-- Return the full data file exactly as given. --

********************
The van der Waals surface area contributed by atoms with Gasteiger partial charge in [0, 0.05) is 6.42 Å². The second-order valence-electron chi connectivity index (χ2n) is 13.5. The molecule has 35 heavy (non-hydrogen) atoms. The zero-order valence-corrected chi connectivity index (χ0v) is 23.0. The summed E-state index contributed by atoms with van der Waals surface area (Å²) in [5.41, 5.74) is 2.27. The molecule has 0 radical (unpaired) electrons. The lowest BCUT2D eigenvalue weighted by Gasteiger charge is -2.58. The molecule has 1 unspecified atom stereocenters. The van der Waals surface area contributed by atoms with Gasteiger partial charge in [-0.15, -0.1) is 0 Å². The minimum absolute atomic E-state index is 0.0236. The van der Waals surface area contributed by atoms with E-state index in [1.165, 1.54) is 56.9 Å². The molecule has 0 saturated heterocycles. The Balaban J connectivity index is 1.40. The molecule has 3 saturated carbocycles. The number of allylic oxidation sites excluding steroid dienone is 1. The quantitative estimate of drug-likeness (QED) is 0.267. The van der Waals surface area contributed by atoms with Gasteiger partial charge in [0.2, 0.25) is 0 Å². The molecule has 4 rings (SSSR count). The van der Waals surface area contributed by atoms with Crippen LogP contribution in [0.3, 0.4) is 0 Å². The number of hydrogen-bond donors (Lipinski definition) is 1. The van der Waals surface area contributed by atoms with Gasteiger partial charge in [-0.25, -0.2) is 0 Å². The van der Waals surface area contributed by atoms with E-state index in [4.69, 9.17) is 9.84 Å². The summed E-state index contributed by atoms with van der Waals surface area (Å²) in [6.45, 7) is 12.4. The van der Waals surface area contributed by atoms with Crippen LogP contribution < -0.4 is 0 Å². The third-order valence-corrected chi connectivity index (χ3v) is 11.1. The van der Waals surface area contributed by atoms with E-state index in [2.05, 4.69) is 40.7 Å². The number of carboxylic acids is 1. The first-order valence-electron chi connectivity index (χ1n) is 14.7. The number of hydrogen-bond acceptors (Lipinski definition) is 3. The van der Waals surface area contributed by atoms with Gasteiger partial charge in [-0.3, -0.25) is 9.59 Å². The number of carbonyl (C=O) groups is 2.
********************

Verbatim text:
The van der Waals surface area contributed by atoms with Gasteiger partial charge in [0, 0.05) is 6.42 Å². The second-order valence-electron chi connectivity index (χ2n) is 13.5. The molecule has 35 heavy (non-hydrogen) atoms. The zero-order valence-corrected chi connectivity index (χ0v) is 23.0. The summed E-state index contributed by atoms with van der Waals surface area (Å²) in [5.41, 5.74) is 2.27. The molecule has 0 radical (unpaired) electrons. The lowest BCUT2D eigenvalue weighted by Gasteiger charge is -2.58. The molecule has 1 unspecified atom stereocenters. The van der Waals surface area contributed by atoms with Gasteiger partial charge in [-0.15, -0.1) is 0 Å². The minimum absolute atomic E-state index is 0.0236. The van der Waals surface area contributed by atoms with E-state index in [1.165, 1.54) is 56.9 Å². The molecule has 0 saturated heterocycles. The Balaban J connectivity index is 1.40. The molecule has 3 saturated carbocycles. The number of allylic oxidation sites excluding steroid dienone is 1. The quantitative estimate of drug-likeness (QED) is 0.267. The van der Waals surface area contributed by atoms with Gasteiger partial charge in [0.2, 0.25) is 0 Å². The molecule has 4 rings (SSSR count). The van der Waals surface area contributed by atoms with Crippen LogP contribution in [0.3, 0.4) is 0 Å². The number of hydrogen-bond donors (Lipinski definition) is 1. The van der Waals surface area contributed by atoms with Gasteiger partial charge in [-0.25, -0.2) is 0 Å². The van der Waals surface area contributed by atoms with E-state index in [4.69, 9.17) is 9.84 Å². The summed E-state index contributed by atoms with van der Waals surface area (Å²) in [6.45, 7) is 12.4. The van der Waals surface area contributed by atoms with Crippen LogP contribution < -0.4 is 0 Å². The third-order valence-corrected chi connectivity index (χ3v) is 11.1. The van der Waals surface area contributed by atoms with E-state index in [2.05, 4.69) is 40.7 Å². The number of carboxylic acids is 1. The first-order valence-electron chi connectivity index (χ1n) is 14.7. The number of hydrogen-bond acceptors (Lipinski definition) is 3. The van der Waals surface area contributed by atoms with Gasteiger partial charge in [-0.3, -0.25) is 9.59 Å². The number of carbonyl (C=O) groups is 2.